Following Dearieme's comment on the previous post*, I'm going to try to visualise a chain of events over the next year - guesswork, of course, with plenty of obvious ones:
a marked deflation in property prices
a reduced demand for luxury goods and services
reduced imports of the above
consequent recession abroad
further interest rate cuts
higher State and Federal budget deficits
a sell-off in equities
increased demand for bonds
a weakening currency
higher prices for food, fuel and clothing
increase in the price of good-quality agricultural land
consumer price inflation indices will not be able to continue to mask the real increases in costs of living, and this will have further consequences for public finances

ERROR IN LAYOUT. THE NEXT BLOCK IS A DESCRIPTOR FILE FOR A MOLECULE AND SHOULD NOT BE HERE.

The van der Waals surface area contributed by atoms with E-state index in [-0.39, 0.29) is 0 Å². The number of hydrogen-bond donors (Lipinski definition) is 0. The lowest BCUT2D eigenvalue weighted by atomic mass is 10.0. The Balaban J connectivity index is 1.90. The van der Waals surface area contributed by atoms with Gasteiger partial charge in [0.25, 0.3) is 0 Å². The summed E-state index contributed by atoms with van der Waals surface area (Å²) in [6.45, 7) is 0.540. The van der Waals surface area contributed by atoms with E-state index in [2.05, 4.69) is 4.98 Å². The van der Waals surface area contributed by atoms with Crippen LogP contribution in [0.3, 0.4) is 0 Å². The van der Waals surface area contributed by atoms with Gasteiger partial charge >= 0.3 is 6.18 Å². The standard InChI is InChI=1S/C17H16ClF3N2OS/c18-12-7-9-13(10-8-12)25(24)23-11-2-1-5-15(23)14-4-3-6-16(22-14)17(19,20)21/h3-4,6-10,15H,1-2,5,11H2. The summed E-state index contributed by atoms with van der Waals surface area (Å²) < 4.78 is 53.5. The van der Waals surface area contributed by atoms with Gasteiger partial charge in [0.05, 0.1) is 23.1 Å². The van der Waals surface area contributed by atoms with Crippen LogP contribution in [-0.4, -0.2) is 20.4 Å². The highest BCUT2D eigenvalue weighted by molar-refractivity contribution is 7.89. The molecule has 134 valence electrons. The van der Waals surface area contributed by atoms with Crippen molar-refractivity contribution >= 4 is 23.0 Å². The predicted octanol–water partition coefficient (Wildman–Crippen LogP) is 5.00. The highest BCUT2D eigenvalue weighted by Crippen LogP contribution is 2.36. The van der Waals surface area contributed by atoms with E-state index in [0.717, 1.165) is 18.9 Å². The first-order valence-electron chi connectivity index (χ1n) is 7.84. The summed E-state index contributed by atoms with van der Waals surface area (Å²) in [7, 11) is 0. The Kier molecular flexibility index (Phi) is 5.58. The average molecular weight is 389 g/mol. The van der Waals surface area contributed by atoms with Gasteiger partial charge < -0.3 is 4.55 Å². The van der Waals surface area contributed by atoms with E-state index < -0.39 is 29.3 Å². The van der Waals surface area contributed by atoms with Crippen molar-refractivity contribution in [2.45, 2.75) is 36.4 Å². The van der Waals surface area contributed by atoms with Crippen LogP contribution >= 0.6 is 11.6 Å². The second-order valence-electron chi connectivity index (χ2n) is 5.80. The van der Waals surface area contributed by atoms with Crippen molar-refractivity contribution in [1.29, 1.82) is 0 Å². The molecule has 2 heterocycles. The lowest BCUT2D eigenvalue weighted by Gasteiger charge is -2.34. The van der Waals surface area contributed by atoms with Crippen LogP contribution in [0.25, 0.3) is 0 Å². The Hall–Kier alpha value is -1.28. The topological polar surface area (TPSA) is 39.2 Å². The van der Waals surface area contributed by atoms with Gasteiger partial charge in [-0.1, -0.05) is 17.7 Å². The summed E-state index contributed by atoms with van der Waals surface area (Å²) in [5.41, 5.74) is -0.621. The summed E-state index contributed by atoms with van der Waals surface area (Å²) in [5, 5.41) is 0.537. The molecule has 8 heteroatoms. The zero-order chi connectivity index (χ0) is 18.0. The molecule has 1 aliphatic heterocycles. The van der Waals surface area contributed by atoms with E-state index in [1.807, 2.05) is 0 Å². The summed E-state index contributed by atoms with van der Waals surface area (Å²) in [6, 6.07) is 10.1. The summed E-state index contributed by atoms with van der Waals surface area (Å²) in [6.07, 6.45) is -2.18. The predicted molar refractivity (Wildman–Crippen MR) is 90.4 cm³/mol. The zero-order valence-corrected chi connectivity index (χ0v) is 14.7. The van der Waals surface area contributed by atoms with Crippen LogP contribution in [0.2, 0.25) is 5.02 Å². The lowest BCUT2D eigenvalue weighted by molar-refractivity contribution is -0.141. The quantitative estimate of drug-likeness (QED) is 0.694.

public enquiries, leading eventually to a thorough reform of the financial system
much the same as above, except I don't think our house prices will fall so far - the US subprime mess will hit investments, but we will drop our interest rates to devalue the pound to maintain stability against the dollar
will continue to fluctuate interestingly, but although some smart money is after it, there will be less spare money around generally, and other commodities will offer interesting opportunities for inflation-beaters. It's already above its inflation-adjusted long-term trend, and lenders will make sure that the real value of their loans is not destroyed by hyperinflation
... in short, slumpflation.
*and, by way of comparison, here is Karl Denninger's outlook in his Dec 24 post.
... plus a more sanguine assessment by Nadeem Walayat.
A Merry Christmas to all, and thanks for your visits and comments.